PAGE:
School of Education

BA Humanistic Counselling Practice Useful Information

Before embarking upon a professional counselling training course, it is really important that you have plenty of information about the profession, the different approaches to working, and the different professional settings in which counselling is offered.

A good investment, in time and money, might be to read one of the following:

  • Dryden, W. (Ed) (2007) Dryden's Handbook of Individual Therapy (5th edition). London: Sage
  • Feltham, C. and Horton, I. (Eds) (2006) The Sage Handbook of Counselling and Psychotherapy (2nd edition). London: Sage

Qualifying and accreditation

Currently, there are no legal requirements for having had a particular length or type of training before you can work as a counsellor in the UK. However, this is likely to change in the future.

The British Association for Counselling and Psychotherapy (BACP) is the largest organisation that accredits qualified counsellors to work with individuals. Organisations that employ paid counsellors will be looking for qualified, but not necessarily accredited counsellors.

Generally speaking a Diploma in Counselling is regarded as the minimum qualification required to practice. However some organisations do advertise positions for accredited or accreditable counsellors. The requirements for individual BACP accreditation are published on their website.

The BA Humanistic Counselling Practice meets both the training requirements and personal development requirements for individual accreditation, but you will need to build your counselling experience after the course to the required level. There is a rigourous application and assessment procedure, and accreditation is not automatic even if you have completed these requirements.

How much does it cost?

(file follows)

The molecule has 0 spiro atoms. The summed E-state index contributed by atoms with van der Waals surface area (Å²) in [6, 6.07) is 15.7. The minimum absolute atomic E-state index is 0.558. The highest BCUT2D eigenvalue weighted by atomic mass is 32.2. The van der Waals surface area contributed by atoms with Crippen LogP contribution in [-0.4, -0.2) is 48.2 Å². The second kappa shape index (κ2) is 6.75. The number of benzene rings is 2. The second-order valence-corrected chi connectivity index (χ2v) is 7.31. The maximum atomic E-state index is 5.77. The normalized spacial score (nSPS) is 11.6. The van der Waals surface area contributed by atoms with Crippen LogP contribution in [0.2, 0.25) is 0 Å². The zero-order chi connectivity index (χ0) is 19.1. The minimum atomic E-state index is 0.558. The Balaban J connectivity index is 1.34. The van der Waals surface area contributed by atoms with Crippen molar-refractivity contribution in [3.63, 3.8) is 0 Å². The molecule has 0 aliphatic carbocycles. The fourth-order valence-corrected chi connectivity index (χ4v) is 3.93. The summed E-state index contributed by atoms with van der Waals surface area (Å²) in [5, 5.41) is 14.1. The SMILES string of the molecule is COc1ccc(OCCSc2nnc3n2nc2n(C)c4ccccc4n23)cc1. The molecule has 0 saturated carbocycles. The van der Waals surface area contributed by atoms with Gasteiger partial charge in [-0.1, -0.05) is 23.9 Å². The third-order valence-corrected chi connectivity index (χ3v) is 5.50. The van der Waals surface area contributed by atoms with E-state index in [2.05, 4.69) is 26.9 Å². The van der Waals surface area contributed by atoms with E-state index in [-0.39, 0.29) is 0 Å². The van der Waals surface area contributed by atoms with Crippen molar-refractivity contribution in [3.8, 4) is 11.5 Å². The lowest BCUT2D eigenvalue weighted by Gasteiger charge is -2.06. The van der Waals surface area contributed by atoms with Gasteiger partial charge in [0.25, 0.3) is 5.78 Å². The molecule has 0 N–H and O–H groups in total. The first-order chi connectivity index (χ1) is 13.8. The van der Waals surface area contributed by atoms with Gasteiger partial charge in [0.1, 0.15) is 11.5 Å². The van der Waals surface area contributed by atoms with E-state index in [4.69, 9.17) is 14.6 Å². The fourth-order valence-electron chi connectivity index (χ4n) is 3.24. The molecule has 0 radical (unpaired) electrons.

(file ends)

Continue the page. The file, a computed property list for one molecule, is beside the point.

As well as the course fees, books and other materials, you also need to be aware of the 'hidden' costs associated with undertaking professional training. These include:

  • Cost of your own therapy, and the length of time you will need to be in therapy (you will be required to undertake a minimum of 40 hours of personal therapy in years one and two). In year three you can choose how to meet your personal development goals - either through further personal therapy (20 hours) or the equivalent in professional development activities (for example, short training courses often provided at placement agencies).
  • Cost of supervision if not provided free by the placement agency, you are required to have one hour of supervision per four hours of counselling work.
  • Cost to you in energy required for personal development and growth.
  • Cost to your personal relationships - counselling training places stress not only on yourself but also on family and close relationships. You should be aware that interpersonal relationships can change during your course.
  • Cost of additional 'joining fees' such as a requirement to be an individual member of the BACP while you are in training (some placement agencies require this as you are then subject to the Ethical Framework for Good Practice and the Complaints Procedure) and individual professional indemnity insurance costs, if you are not covered by your placement agency.
  • Time - at college, at the placement, at therapy, at supervision (and in travelling to and from these places), and in private study, reading, writing esssays and case studies etc.


It is important to realise that there are very few paid counselling jobs, and only a very small number of these are full-time. Try looking in the Guardian newspaper on Wednesdays or online on or contact the BACP for their jobs supplement. This will give you an idea about the number and range of available jobs nationally for counsellors, and the background required.

Furthermore, private practice is difficult to establish, and is often an unreliable income source. It is almost always irresponsible for trainee counsellors, and those without substantive experience of clinical work under supervision and personal therapy, to work in private practice. Despite all of this, practising and trainee counsellors and psychotherapists would probably all agree that this is an extremely rewarding profession!

Progression to MA

If you achieve a first class or upper second class degree you will be offered Recognition of Other Learning (ROL) towards one module of the MA Person-Centered Experiential Counselling and Psychotherapy Practice.



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